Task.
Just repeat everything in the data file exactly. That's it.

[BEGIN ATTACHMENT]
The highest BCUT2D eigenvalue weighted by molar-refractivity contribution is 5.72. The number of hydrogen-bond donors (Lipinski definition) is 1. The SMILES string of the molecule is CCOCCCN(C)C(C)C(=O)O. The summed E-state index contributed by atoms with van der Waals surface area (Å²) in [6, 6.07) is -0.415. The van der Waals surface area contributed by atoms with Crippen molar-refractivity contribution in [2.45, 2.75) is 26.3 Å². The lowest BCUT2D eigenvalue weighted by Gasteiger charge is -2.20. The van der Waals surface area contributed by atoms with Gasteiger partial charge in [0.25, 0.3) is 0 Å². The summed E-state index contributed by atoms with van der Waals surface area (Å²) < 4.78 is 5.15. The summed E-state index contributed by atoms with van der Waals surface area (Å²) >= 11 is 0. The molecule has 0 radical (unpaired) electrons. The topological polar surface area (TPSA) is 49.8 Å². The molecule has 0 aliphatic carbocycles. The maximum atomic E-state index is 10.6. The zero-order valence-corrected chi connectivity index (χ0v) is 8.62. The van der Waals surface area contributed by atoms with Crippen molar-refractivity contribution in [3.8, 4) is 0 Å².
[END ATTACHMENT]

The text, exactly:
The highest BCUT2D eigenvalue weighted by molar-refractivity contribution is 5.72. The number of hydrogen-bond donors (Lipinski definition) is 1. The SMILES string of the molecule is CCOCCCN(C)C(C)C(=O)O. The summed E-state index contributed by atoms with van der Waals surface area (Å²) in [6, 6.07) is -0.415. The van der Waals surface area contributed by atoms with Crippen molar-refractivity contribution in [2.45, 2.75) is 26.3 Å². The lowest BCUT2D eigenvalue weighted by Gasteiger charge is -2.20. The van der Waals surface area contributed by atoms with Gasteiger partial charge in [0.25, 0.3) is 0 Å². The summed E-state index contributed by atoms with van der Waals surface area (Å²) < 4.78 is 5.15. The summed E-state index contributed by atoms with van der Waals surface area (Å²) >= 11 is 0. The molecule has 0 radical (unpaired) electrons. The topological polar surface area (TPSA) is 49.8 Å². The molecule has 0 aliphatic carbocycles. The maximum atomic E-state index is 10.6. The zero-order valence-corrected chi connectivity index (χ0v) is 8.62. The van der Waals surface area contributed by atoms with Crippen molar-refractivity contribution in [3.8, 4) is 0 Å².